Even for attorneys who have a niche practice, i.e. narrow their practice to a particular area of immigration law, gaining some exposure to other areas that they do not routinely practice is nonetheless valuable. Having a working knowledge or familiarity with areas not practiced will complement and enhance an existing practice and benefit clients, by helping attorneys to identify potential issues and pitfalls more holistically; “think outside the box;” and come up with novel resolutions that they may not have otherwise realized.
3. Don’t “Dabble” in Immigration Law
I always marvel at attorneys who claim to practice multiple areas of law, immigration being but one of several practices areas. For my part, I don’t see how an attorney can handle the occasional immigration matter without raising questions about their degree of competence. Given its complexity and the somber nature of what is at stake, immigration is a discipline that deserves to be practiced as a calling. One error or misstep, no matter how seemingly insignificant or trivial, can lead to disastrous and devastating results to a client and his or her employer, family members, etc. To dabble in this area of law is not only risky but irresponsible.
4. Don’t “Take it Home With You”
Personally, this pointer has been the most challenging for me. As immigration lawyers, many of us work with clients who may be dealing with difficult and extremely stressful situations. Some may be presently detained by immigration and customs enforcement; struggling with marital problems, domestic violence, the threat of imminent deportation, etc. There is no question that by choosing to practice in a field where we are representing a particularly vulnerable population, empathy is a requirement of the job.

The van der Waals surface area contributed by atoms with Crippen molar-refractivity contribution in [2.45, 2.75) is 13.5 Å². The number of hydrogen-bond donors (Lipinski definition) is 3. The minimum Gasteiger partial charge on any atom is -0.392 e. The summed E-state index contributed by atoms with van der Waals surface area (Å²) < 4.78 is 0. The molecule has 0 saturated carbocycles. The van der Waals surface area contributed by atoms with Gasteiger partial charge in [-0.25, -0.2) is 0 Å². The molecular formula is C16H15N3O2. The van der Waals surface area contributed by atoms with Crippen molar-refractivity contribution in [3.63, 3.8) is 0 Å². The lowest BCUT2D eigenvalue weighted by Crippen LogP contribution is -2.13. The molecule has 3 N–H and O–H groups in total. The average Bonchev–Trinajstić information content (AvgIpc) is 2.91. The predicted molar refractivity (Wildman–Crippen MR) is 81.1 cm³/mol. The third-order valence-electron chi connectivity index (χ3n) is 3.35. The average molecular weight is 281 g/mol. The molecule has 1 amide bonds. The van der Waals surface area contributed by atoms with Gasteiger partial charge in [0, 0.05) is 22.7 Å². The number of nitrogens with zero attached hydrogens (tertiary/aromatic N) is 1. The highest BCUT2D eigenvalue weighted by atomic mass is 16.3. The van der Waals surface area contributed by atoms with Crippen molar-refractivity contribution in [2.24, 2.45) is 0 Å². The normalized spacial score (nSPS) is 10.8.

However, we should remind ourselves that we are immigration attorneys – not marriage counselors, social workers, or even our client’s friends. Without question, we have a duty to zealously advocate for our clients. At the same time, there is such a thing as “caring too much,” which can lead to burnout or “compassion fatigue.” According to the American Bar Association, compassion fatigue is the cumulative physical, emotional and psychological effect of exposure to traumatic stories or events when working in a helping capacity, combined with the strain and stress of everyday life. http://www.americanbar.org/groups/lawyer_assistance/resources/compassion_fatigue.html
The ABA goes on to state that:
“Lawyers, like others in the helping professions, are at risk for experiencing compassion fatigue. Lawyers in certain practice areas, such as criminal, family or juvenile law may be especially susceptible to compassion fatigue, as they are regularly exposed to human-induced trauma, and are called on to empathetically listen to victims’ stories, read reports and descriptions of traumatic events, view crime or accident scenes, and view graphic evidence of traumatic victimization. Those with high caseloads and those with a high capacity for empathy are also at risk for experiencing compassion fatigue.”
Moreover, several bar associations have started to recognize this phenomenon among attorneys:
“Recent research shows that a growing number of attorneys who work with victims of trauma are exhibiting a high rate of Compassion Fatigue symptoms. In fact, lawyers are four times more likely to suffer from depression than the general public. They also have a higher rate of suicideand substance abuse. Most attorneys, when asked, stated that their formal education lacked adequate training in dealing with trauma. Besides working directly with trauma victims, one of the main reasons attorney can develop compassion fatigue is because of the demanding case loads, and long hours that are typical to this profession.”
Compassion Fatigue – Because You Care, St. Petersburg Bar Association Magazine, February 2006
To avoid compassion fatigue, the ABA recommends “taking steps to simplify, do less, ask for help, and stop trying to be all things to all people, including your clients.”